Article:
• Movie quality. We utilized the quarterly moving average of the top 10 movies using ratings sourced from Rotten Tomatoes.
  • Population. We utilized the seasonally adjusted population of the United States, available from the U.S. Census Bureau.

Finally, we determined the point at which Netflix gained broad market penetration – Quarter 1 2011 – through analysis of the Google Trends tool.

 

The results

We’re not ones for manufactured suspense, so let’s get right to it. We found on average, holding all else constant, Netflix has negatively impacted estimated movie ticket sales to the tune of more than 21 million tickets per quarter. At the current average price-per-ticket of $8.12, that represents more than $170 million in lost earnings every quarter and more than $680 million every year.

Note: When we tested our statistical model, we found, holding all else constant, an increase of one index point in the average rating of the top 10 movies added more than 956,000 to the estimated ticket sales for the quarter, lending credibility to our methodology.

Results weren’t much better at the individual level, either. As the streaming service has grown in popularity, the average gross take per movie has tumbled. When we examined the relationship between the number of domestic Netflix subscribers and the average gross per movie, we found a negative correlation of 0.89. To add some context, in the time period examined (Q3 2011 through Q1 2015), the number of domestic Netflix subscribers nearly doubled while the average gross per movie decreased by almost $2 million.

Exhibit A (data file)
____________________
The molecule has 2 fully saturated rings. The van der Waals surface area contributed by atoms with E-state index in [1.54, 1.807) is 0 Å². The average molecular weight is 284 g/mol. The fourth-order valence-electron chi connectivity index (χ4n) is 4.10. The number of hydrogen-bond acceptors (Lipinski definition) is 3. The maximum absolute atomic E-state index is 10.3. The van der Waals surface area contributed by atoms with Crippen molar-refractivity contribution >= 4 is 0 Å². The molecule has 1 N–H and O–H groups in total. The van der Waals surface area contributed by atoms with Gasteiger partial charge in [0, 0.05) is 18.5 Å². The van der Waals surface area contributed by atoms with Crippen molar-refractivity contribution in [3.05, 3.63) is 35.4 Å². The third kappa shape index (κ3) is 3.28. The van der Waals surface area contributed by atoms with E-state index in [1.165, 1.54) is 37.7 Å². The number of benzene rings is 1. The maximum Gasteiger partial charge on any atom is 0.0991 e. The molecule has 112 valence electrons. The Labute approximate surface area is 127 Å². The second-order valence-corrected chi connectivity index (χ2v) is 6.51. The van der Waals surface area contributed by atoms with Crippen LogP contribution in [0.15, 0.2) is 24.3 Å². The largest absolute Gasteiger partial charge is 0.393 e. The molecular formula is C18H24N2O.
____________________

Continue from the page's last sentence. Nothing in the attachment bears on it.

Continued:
Average $/Movie vs. Netflix Streaming Subscriptions

 

Is the movie industry another innocent victim of technological innovation? Perhaps to an extent, but the studios and theaters have also played a part in their own decline. For proof of this, we need only examine average annual ticket prices.

From 1998 through 2007, ticket prices increased steadily by approximately 1.5% each year. From 2007 through 2010, however, that annual increase jumped to approximately 2.9%. In an unfortunate twist for theaters and studios, 2007 also marked the introduction of Netflix’s streaming service to the U.S. market. In other words, a nearly 100% increase in the annual inflation rate of movie tickets coincided with the entrance of a significant disruptor. Add an inopportune recession to the mix, and movie theaters had a recipe for disaster on their hands.

 

Avg. Ticket Price - Inflation Adjusted

Avg. Ticket Price – Inflation Adjusted

 

Future projections

As unpleasant as the past seven or eight years have been for all things cinema, the next few may be even worse. Using the findings we derived from our historical data, we projected a host of scenarios through the end of 2017 with ticket prices and overall movie quality serving as variables. The results were grim.

First, let’s look at our best (in relative terms) projected outcome. We calculated our results based on:

  • Ticket prices remaining flat.